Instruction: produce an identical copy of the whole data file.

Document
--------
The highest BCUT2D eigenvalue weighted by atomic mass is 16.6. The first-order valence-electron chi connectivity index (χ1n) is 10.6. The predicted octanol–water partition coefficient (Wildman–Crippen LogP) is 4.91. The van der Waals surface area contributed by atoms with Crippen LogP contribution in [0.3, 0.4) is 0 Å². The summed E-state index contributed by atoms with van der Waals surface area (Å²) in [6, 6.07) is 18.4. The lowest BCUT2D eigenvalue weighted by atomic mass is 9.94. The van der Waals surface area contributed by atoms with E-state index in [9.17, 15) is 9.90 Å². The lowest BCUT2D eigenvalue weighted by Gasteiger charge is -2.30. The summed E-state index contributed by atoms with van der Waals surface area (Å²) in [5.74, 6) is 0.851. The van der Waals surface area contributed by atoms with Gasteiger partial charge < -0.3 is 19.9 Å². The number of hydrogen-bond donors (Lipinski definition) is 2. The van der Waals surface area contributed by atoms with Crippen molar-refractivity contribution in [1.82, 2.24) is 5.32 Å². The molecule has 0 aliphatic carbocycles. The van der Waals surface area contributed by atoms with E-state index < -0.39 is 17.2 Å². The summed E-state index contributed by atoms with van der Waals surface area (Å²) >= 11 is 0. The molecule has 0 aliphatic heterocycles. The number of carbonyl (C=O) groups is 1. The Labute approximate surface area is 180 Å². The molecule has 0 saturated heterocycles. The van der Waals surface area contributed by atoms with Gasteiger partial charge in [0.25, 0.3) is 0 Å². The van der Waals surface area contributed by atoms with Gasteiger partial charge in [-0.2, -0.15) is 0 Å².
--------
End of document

The highest BCUT2D eigenvalue weighted by atomic mass is 16.6. The first-order valence-electron chi connectivity index (χ1n) is 10.6. The predicted octanol–water partition coefficient (Wildman–Crippen LogP) is 4.91. The van der Waals surface area contributed by atoms with Crippen LogP contribution in [0.3, 0.4) is 0 Å². The summed E-state index contributed by atoms with van der Waals surface area (Å²) in [6, 6.07) is 18.4. The lowest BCUT2D eigenvalue weighted by atomic mass is 9.94. The van der Waals surface area contributed by atoms with E-state index in [9.17, 15) is 9.90 Å². The lowest BCUT2D eigenvalue weighted by Gasteiger charge is -2.30. The summed E-state index contributed by atoms with van der Waals surface area (Å²) in [5.74, 6) is 0.851. The van der Waals surface area contributed by atoms with Gasteiger partial charge < -0.3 is 19.9 Å². The number of hydrogen-bond donors (Lipinski definition) is 2. The van der Waals surface area contributed by atoms with Crippen molar-refractivity contribution in [1.82, 2.24) is 5.32 Å². The molecule has 0 aliphatic carbocycles. The van der Waals surface area contributed by atoms with E-state index < -0.39 is 17.2 Å². The summed E-state index contributed by atoms with van der Waals surface area (Å²) >= 11 is 0. The molecule has 0 aliphatic heterocycles. The number of carbonyl (C=O) groups is 1. The Labute approximate surface area is 180 Å². The molecule has 0 saturated heterocycles. The van der Waals surface area contributed by atoms with Gasteiger partial charge in [0.25, 0.3) is 0 Å². The van der Waals surface area contributed by atoms with Gasteiger partial charge in [-0.2, -0.15) is 0 Å².